The Geology of Beacon Hill
Beacon Hill, which rises to nearly 300 metres above sea level, is the most eastern of four upstanding domes, or periclines, forming the ancient core of Mendip. These periclines comprise the oldest rocks in Somerset, deposited by volcanic activity over 420 million years ago, during a time known to geologists as the Primary Era (or Palaeozoic). Stones formed from lava (called andesite) were overlaid with fragments of explosive debris and ash (called tuff).
A layer of Old Red Sandstone was deposited some 380 million years ago when the climate was sub-tropical desert. The more resistant beds of sandstone, forming the present crest of the scarp, contain rounded pebbles of polished white quartz and are known as conglomerates; the rusty red colour results from the oxidation of iron minerals under arid conditions. Over the following 250 million years the area was covered by sea for extensive periods and a layer of limestone built up. Continued deep burial, compaction and subsequent earth movements caused folds and faults to occur and the Mendip Hills were uplifted about 280 million years ago. Erosion of the hills has since formed a layer of drift over the lower ground and fragments falling from the crest have formed scree at the base of the scarp. Only on Beacon Hill has erosion exposed the underlying andesite rocks. These are quarried for road stone nearby at Stoke St Michael which is the probable site of the volcano core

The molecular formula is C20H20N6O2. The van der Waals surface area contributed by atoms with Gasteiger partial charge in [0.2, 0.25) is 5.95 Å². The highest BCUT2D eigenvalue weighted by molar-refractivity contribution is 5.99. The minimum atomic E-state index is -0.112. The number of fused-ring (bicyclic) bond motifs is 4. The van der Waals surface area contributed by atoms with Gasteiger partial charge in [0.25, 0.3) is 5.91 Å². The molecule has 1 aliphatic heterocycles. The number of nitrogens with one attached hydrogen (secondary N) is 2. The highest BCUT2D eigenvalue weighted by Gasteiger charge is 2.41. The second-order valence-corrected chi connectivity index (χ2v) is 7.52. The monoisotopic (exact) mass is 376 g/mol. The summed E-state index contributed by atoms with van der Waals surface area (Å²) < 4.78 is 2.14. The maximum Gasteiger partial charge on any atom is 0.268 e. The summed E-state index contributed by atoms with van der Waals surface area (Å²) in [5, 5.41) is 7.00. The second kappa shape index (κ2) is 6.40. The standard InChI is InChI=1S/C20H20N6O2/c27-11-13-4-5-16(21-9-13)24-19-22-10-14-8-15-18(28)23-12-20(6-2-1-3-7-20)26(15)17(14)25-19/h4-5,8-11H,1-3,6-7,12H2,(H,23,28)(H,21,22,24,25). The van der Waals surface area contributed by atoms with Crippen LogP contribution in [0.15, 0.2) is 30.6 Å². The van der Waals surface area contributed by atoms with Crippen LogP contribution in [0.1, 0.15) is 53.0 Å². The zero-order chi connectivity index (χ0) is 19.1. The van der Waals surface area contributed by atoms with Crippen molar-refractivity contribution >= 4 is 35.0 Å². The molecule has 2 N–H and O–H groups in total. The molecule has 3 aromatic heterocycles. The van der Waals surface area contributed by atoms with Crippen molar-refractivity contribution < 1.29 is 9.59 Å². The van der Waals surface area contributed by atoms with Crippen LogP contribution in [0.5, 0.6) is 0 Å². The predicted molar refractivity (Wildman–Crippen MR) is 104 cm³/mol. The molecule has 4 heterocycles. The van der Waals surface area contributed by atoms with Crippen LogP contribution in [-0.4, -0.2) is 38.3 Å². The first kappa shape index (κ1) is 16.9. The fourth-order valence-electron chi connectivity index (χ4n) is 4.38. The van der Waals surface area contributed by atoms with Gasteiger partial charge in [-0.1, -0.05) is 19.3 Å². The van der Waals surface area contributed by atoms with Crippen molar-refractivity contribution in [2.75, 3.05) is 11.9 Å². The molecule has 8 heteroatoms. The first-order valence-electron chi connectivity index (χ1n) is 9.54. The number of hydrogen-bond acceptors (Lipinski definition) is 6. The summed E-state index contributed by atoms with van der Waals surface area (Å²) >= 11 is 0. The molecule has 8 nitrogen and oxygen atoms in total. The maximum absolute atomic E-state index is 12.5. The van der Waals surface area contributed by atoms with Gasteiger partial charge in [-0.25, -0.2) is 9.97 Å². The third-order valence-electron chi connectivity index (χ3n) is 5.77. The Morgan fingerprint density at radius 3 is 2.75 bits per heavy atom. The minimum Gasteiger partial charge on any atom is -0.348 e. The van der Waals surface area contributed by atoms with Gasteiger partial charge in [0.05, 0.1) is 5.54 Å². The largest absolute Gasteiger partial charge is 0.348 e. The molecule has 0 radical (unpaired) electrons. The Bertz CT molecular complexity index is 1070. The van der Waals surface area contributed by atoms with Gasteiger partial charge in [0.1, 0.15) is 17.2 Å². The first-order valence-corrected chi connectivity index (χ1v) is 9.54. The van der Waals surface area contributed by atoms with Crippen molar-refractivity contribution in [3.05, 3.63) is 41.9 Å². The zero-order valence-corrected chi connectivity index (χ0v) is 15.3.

Click image to download in High resolution